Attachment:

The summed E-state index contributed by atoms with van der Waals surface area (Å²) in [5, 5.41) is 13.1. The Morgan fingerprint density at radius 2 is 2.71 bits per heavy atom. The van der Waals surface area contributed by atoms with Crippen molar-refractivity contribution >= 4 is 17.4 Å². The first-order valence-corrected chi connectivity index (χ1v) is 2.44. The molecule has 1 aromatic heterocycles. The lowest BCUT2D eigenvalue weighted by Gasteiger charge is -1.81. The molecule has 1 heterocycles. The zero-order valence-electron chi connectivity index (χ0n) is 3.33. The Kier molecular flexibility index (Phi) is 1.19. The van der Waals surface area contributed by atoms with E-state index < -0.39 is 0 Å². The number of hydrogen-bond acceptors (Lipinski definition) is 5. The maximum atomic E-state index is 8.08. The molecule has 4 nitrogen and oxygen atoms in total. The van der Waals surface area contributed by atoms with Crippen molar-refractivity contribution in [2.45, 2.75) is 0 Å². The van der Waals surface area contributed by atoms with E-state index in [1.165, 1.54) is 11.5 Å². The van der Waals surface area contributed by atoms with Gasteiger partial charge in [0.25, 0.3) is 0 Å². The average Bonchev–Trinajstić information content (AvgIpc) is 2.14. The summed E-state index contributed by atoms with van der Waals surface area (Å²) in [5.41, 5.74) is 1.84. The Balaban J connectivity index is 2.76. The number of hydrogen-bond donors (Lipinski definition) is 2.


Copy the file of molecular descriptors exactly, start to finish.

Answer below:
The summed E-state index contributed by atoms with van der Waals surface area (Å²) in [5, 5.41) is 13.1. The Morgan fingerprint density at radius 2 is 2.71 bits per heavy atom. The van der Waals surface area contributed by atoms with Crippen molar-refractivity contribution >= 4 is 17.4 Å². The first-order valence-corrected chi connectivity index (χ1v) is 2.44. The molecule has 1 aromatic heterocycles. The lowest BCUT2D eigenvalue weighted by Gasteiger charge is -1.81. The molecule has 1 heterocycles. The zero-order valence-electron chi connectivity index (χ0n) is 3.33. The Kier molecular flexibility index (Phi) is 1.19. The van der Waals surface area contributed by atoms with E-state index < -0.39 is 0 Å². The number of hydrogen-bond acceptors (Lipinski definition) is 5. The maximum atomic E-state index is 8.08. The molecule has 4 nitrogen and oxygen atoms in total. The van der Waals surface area contributed by atoms with Crippen molar-refractivity contribution in [2.45, 2.75) is 0 Å². The van der Waals surface area contributed by atoms with E-state index in [1.165, 1.54) is 11.5 Å². The van der Waals surface area contributed by atoms with Gasteiger partial charge in [0.25, 0.3) is 0 Å². The average Bonchev–Trinajstić information content (AvgIpc) is 2.14. The summed E-state index contributed by atoms with van der Waals surface area (Å²) in [5.41, 5.74) is 1.84. The Balaban J connectivity index is 2.76. The number of hydrogen-bond donors (Lipinski definition) is 2.